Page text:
Christmas in UAE: How families from 5 different cultures are celebrating festive season

From putting out carrot and milk for reindeers to making kids wear matching pyjamas, here are some unusual traditions followed by expats

by

Nasreen Abdulla

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KT file photo by Shihab
KT file photo by Shihab

Published: Sat 24 Dec 2022, 4:46 PM

Last updated: Sat 24 Dec 2022, 6:53 PM

Home to over 200 nationalities, the UAE is a melting pot of cultures and traditions. Christmas is one time that family traditions and culture come together to give one big blend of happiness and festive cheer.

We speak to five Dubai families from various parts of the world about how they are celebrating Christmas in the city.


1. Surina Kelly, New Zealand

Born and raised in the UAE, Christmas is a special family time for Surina Kelly. “In New Zealand, our Christmas is during summer and the day is very bright and sunny,” she said. “So celebrating in Dubai doesn’t feel very different.”

The family puts up and decorates their tree after the UAE National Day weekend. “I gift my children one ornament each year that has some kind of significance to something that happened to them that year,” she said.


“I do the same for two of my best friends. That is a tradition we have followed all through our growing years. Also, every year we visit the Wafi City grotto and take photos with Santa. I have the photos on the fridge in my kitchen of all the years we gave gone.”

Surina’s sister has been making mulled drinks for the family since their childhood. “I have a bottle in the fridge right now,” she said.

“Whatever is left over from the batch goes into the following year’s batch. We have been doing for years now.”

Getting the Christmas smells going is the most important thing for Surina. The family also watches 'Nightmare Before Christmas' every X'mas eve and the kids get matching pyjamas. “That is more of a family tradition than a cultural one,” she said.

“Also, my husband is Irish. So my mother-in-law makes Christmas pudding for each of her kids’ families and ships it out to us.”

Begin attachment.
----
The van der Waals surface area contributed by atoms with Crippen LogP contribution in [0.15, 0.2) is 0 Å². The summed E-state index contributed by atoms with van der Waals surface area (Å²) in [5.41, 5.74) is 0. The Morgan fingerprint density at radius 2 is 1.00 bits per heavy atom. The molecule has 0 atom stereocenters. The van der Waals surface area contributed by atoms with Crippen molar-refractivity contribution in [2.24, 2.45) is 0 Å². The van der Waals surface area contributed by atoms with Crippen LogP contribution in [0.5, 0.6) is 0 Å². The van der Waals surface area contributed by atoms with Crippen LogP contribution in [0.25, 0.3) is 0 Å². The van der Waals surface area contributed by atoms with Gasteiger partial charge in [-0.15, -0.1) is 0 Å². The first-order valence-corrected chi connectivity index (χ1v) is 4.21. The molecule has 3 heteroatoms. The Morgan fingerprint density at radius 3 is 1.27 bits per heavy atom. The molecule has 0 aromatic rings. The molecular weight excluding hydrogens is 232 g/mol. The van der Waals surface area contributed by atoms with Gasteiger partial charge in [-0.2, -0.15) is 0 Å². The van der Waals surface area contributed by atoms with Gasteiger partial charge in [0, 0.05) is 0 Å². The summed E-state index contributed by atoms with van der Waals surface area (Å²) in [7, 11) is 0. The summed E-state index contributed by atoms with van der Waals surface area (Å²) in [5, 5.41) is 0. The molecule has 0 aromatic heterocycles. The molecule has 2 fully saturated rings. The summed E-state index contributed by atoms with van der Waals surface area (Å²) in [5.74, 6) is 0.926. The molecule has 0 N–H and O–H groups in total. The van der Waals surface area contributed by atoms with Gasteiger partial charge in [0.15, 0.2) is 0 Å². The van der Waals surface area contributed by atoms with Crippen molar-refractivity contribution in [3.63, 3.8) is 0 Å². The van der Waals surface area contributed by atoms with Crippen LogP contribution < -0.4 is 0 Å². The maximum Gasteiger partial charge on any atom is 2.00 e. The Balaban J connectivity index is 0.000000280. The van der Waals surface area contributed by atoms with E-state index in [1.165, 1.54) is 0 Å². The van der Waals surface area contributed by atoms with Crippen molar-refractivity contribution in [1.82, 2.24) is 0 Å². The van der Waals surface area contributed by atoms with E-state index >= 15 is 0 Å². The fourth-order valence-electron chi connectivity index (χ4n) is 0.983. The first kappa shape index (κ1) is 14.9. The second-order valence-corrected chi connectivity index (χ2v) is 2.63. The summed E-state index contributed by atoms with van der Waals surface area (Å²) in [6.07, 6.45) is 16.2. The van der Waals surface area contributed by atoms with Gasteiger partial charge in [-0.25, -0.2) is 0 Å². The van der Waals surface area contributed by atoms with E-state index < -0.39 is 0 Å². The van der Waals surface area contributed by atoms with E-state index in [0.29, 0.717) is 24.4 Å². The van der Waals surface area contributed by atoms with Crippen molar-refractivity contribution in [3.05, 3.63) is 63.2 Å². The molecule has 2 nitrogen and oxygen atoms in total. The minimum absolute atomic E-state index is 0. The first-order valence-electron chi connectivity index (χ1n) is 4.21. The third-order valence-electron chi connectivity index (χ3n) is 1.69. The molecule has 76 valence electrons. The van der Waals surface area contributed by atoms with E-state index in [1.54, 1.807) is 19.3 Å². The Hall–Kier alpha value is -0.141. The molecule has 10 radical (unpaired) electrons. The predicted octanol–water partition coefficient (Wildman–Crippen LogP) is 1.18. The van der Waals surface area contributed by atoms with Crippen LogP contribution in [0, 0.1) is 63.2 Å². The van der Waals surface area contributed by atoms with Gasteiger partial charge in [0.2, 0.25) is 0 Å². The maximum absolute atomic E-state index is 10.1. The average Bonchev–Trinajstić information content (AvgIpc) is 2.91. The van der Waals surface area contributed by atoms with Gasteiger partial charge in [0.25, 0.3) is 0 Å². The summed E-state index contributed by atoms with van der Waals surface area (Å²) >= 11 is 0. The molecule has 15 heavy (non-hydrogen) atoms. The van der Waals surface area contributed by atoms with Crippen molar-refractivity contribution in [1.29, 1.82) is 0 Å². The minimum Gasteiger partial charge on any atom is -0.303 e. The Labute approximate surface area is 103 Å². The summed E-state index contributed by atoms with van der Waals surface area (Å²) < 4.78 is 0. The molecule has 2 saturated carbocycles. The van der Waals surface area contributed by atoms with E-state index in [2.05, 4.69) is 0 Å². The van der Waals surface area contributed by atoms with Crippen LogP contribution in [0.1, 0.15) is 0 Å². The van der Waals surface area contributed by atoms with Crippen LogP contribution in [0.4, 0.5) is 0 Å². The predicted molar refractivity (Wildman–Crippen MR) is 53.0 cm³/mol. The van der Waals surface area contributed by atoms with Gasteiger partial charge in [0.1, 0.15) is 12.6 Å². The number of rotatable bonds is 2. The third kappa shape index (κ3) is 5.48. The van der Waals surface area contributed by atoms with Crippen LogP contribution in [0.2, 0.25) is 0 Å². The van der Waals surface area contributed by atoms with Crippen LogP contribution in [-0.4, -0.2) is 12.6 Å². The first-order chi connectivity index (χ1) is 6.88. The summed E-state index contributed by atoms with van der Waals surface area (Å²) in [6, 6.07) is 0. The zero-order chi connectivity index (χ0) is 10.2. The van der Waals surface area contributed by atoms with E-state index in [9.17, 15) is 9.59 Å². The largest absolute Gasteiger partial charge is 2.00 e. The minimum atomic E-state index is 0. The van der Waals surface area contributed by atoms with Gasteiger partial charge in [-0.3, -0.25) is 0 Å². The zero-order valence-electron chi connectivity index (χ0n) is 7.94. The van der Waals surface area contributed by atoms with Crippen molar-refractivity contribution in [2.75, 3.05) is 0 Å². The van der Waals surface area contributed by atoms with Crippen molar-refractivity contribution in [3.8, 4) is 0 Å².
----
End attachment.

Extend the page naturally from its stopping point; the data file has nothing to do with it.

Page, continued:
The family opens gifts on the morning Christmas Day. “Usually the kids are up way too early because they are so excited,” she said. “As soon as they wake up, it is straight to the presents. Then we usually have lunch at home with the whole family.”

2. Anastasia Yermakova, Belarus

Growing up in the Soviet era, Christmas was a quieter celebration than New Year. “The Catholics celebrated Christmas on December 25th and the Orthodox celebrated on January 6th,” she said. “And everyone celebrated New Year’s together. It was one of the best times of my childhood.”

For Anastasia, Christmas is all about the smells. “Everyone used to have fresh Christmas trees,” she said. “Because the trees grew around us. On January 1st there would be fresh Moroccan mandarins under the tree, a box of chocolate and if we were lucky, there would be toys. For me, the smell of pine and the mandarins together was the most luxurious thing. It just meant festivities. Gifts were exchanged and then the celebrations would continue until January 6.”

She said that there was always plentiful on the dinner table for New Year’s eve. “Ladies of the house would cook all day and nobody is allowed to eat it till late evening,” she said.

“We have this joke that on New Year’s eve, before 11pm, it is always ‘don’t eat, don’t touch that’ but after midnight, it is ‘eat some more or it will go bad’. It was a really special time”

Now that she is married to an Englishman, Anastasia says her celebrations have changed a lot. “We do a Christmas tree and place presents under it on the 25th,” she said.

“It is very different to what I grew up with.”

3. Elicha Malilay, Philippines

For teenager Elicha and her family, their celebrations of Christmas in the UAE is very similar to that in Philippines. The family usually puts up their Christmas tree in September. “This year we got late though because we were really busy,” she said. “we got around to it only in the beginning of December.”